In the second of our 3-part series on enhancing your martial arts skillset, we’re focusing on speed – the amount of time it takes your strike to move from initiation to target. In the first post we explored improving your timing, and next month we’ll pay attention to maintaining good distance i.e. how to move in and out of range without being hit.

In all martial arts disciplines, hand speed is critical. Some people are naturally quick – with a higher percentage of fast-twitch muscle fiber, advantageous skeletal system, insertion points of muscles and tendons, etc. For the rest of us, the good news is speed can be improved with practice. Doing exercises that develop your fast-twitch muscle fibers, build explosiveness, and improve hand-eye coordination will increase your ability to launch an attack on your opponent without giving them much time to react or respond. In other words, the faster you can punch, the less time your opponent has to stop you, and the more likely you’ll land the shot.

Here are 5 exercises to help increase your hand speed:

  1. Plyometric Push-ups

A plyo push-up adds a ‘jumping’ element to the push-up to make it more explosive. It targets the muscles of your chest, triceps, abs and shoulders and increases strength, speed, and fitness. These push-ups are considered an excellent way to train fast-twitch muscle fibers, which in turn help your hand movements become quick and strong. To perform a plyo push-up, begin in a regular push-up position and slowly lower yourself to the ground. Push up as explosively as you can, clap your hands, and then land softly in the start position.

  1. Punching with weights or resistance bands

Using a light dumbbell when shadowboxing not only builds arm strength and increases your cardio fitness, but it also helps you maximise your punching speed. Your body gets used to the extra weight and when you punch without it, you’ll punch faster than when you started. Make sure you use a light dumbbell as a heavier one might cause your technique to break, and you won’t get the same results.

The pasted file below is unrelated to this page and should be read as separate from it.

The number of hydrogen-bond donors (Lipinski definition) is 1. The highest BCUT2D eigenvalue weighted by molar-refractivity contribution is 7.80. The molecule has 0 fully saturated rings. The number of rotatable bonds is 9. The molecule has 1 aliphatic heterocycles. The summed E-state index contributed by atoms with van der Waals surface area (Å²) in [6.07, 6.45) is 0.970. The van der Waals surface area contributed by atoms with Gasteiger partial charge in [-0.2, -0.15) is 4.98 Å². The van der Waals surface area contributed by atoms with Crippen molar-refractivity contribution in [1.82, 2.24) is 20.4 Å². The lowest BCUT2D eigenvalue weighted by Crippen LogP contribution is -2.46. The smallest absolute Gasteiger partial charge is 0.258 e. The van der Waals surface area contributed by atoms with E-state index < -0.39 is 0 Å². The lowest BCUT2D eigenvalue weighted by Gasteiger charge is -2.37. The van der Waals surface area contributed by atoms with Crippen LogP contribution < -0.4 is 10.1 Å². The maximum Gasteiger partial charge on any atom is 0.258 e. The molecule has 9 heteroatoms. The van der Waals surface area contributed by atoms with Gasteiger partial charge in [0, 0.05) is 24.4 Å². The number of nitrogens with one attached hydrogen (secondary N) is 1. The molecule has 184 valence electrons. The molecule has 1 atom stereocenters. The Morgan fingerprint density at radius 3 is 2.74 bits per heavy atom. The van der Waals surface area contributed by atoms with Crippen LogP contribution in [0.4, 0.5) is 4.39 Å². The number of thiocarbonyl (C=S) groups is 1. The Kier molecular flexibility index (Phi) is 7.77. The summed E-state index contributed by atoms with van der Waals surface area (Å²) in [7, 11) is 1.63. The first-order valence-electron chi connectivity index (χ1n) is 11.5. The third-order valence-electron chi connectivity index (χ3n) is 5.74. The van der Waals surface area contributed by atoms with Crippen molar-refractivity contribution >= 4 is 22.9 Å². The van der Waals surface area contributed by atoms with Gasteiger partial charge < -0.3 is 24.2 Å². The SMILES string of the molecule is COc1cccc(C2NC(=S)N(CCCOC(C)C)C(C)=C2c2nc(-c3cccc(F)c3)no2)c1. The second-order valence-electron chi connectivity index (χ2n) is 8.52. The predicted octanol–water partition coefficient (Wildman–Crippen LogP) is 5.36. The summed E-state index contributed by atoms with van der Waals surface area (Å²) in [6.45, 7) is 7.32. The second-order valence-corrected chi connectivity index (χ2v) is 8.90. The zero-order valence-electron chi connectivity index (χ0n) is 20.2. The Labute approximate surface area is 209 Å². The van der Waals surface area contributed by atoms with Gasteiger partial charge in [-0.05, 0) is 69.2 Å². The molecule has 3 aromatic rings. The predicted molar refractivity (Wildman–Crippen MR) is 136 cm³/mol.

An alternative to dumbbells is resistance bands, which also increase your punching power, making the muscles harder and stronger and improving your speed over time. Tie the band to an object behind you at chest height and extend the arm into a punch, or wrap the band around your back and use this as your base.

  1. Retraction and deceleration

One of the least acknowledged ways to increase speed is to pull the hand away as quickly as possible. There’s a lot of focus on the strike itself, but slow retraction slows down your overall speed and causes delays when you want to combine techniques. Think about the classic miken-giyakuzuki or jab-cross combination – the giyakuzuki (cross) starts when the mikenzuki (jab) retracts. Speeding up the retraction of the first technique allows the second one to come out faster.

Similarly, another critical factor to train is how fast you bring movements down from top speed to zero. The quicker you can come to a stop, the faster you can move on to the next technique. As a martial artist, you’re constantly challenged to move between acceleration, deceleration, and acceleration again.

  1. Relaxation

A counter-intuitive action every karateka can take to move faster is to relax. Tense muscles act like a brake and slow your movements down. Relax as much of the tension out of your arms as possible, so you can allow them to explode as quickly as possible. Being too relaxed can make it difficult for the movements to be explosive, so there must be a balance between tension and relaxation. Bonus tip: getting angry can tense the muscles and make you slower. 

 5.  Efficiency

Be efficient and economical with your moves. Be aware of parasite movements – like pulling your arm back before striking, or sinking further into the ground before launching. These extra actions take up valuable time you could be using to get across the gap. The more economical you can be, the faster your strike will reach the target.

In the words of Antoine de Saint-Exupéry:

“Perfection is achieved, not when there is nothing more to add, but when there is nothing left to take away.”


Enough said.